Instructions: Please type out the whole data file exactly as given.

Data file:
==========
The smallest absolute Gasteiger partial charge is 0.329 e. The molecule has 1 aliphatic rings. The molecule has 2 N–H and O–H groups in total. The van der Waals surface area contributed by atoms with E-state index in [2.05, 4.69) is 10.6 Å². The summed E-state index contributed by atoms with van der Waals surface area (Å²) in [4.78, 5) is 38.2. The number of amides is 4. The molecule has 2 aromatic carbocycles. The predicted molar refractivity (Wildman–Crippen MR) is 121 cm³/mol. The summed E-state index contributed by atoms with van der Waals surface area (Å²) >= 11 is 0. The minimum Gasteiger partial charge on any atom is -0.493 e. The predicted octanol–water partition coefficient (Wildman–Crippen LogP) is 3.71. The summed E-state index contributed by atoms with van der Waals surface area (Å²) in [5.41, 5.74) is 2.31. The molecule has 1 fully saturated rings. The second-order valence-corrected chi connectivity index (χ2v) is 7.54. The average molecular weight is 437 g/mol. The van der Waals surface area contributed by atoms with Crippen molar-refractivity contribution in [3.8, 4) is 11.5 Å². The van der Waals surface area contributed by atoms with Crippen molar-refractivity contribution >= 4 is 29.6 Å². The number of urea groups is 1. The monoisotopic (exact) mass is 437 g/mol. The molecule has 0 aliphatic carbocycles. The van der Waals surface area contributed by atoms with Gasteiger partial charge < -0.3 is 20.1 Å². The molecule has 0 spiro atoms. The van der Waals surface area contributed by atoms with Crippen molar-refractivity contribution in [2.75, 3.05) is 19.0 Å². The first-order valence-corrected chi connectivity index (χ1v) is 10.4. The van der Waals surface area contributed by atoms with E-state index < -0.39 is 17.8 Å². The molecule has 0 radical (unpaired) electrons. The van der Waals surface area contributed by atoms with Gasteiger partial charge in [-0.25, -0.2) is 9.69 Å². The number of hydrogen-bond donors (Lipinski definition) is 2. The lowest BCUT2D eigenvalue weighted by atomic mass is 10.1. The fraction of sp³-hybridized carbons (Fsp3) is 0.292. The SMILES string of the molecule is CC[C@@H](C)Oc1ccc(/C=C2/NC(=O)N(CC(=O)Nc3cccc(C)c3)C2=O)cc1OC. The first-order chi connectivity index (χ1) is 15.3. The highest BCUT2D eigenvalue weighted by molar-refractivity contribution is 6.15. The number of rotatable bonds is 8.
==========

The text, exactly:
The smallest absolute Gasteiger partial charge is 0.329 e. The molecule has 1 aliphatic rings. The molecule has 2 N–H and O–H groups in total. The van der Waals surface area contributed by atoms with E-state index in [2.05, 4.69) is 10.6 Å². The summed E-state index contributed by atoms with van der Waals surface area (Å²) in [4.78, 5) is 38.2. The number of amides is 4. The molecule has 2 aromatic carbocycles. The predicted molar refractivity (Wildman–Crippen MR) is 121 cm³/mol. The summed E-state index contributed by atoms with van der Waals surface area (Å²) >= 11 is 0. The minimum Gasteiger partial charge on any atom is -0.493 e. The predicted octanol–water partition coefficient (Wildman–Crippen LogP) is 3.71. The summed E-state index contributed by atoms with van der Waals surface area (Å²) in [5.41, 5.74) is 2.31. The molecule has 1 fully saturated rings. The second-order valence-corrected chi connectivity index (χ2v) is 7.54. The average molecular weight is 437 g/mol. The van der Waals surface area contributed by atoms with Crippen molar-refractivity contribution in [3.8, 4) is 11.5 Å². The van der Waals surface area contributed by atoms with Crippen molar-refractivity contribution >= 4 is 29.6 Å². The number of urea groups is 1. The monoisotopic (exact) mass is 437 g/mol. The molecule has 0 aliphatic carbocycles. The van der Waals surface area contributed by atoms with Gasteiger partial charge < -0.3 is 20.1 Å². The molecule has 0 spiro atoms. The van der Waals surface area contributed by atoms with Crippen molar-refractivity contribution in [2.75, 3.05) is 19.0 Å². The first-order valence-corrected chi connectivity index (χ1v) is 10.4. The van der Waals surface area contributed by atoms with E-state index < -0.39 is 17.8 Å². The molecule has 0 radical (unpaired) electrons. The van der Waals surface area contributed by atoms with Gasteiger partial charge in [-0.25, -0.2) is 9.69 Å². The number of hydrogen-bond donors (Lipinski definition) is 2. The lowest BCUT2D eigenvalue weighted by atomic mass is 10.1. The fraction of sp³-hybridized carbons (Fsp3) is 0.292. The SMILES string of the molecule is CC[C@@H](C)Oc1ccc(/C=C2/NC(=O)N(CC(=O)Nc3cccc(C)c3)C2=O)cc1OC. The first-order chi connectivity index (χ1) is 15.3. The highest BCUT2D eigenvalue weighted by molar-refractivity contribution is 6.15. The number of rotatable bonds is 8.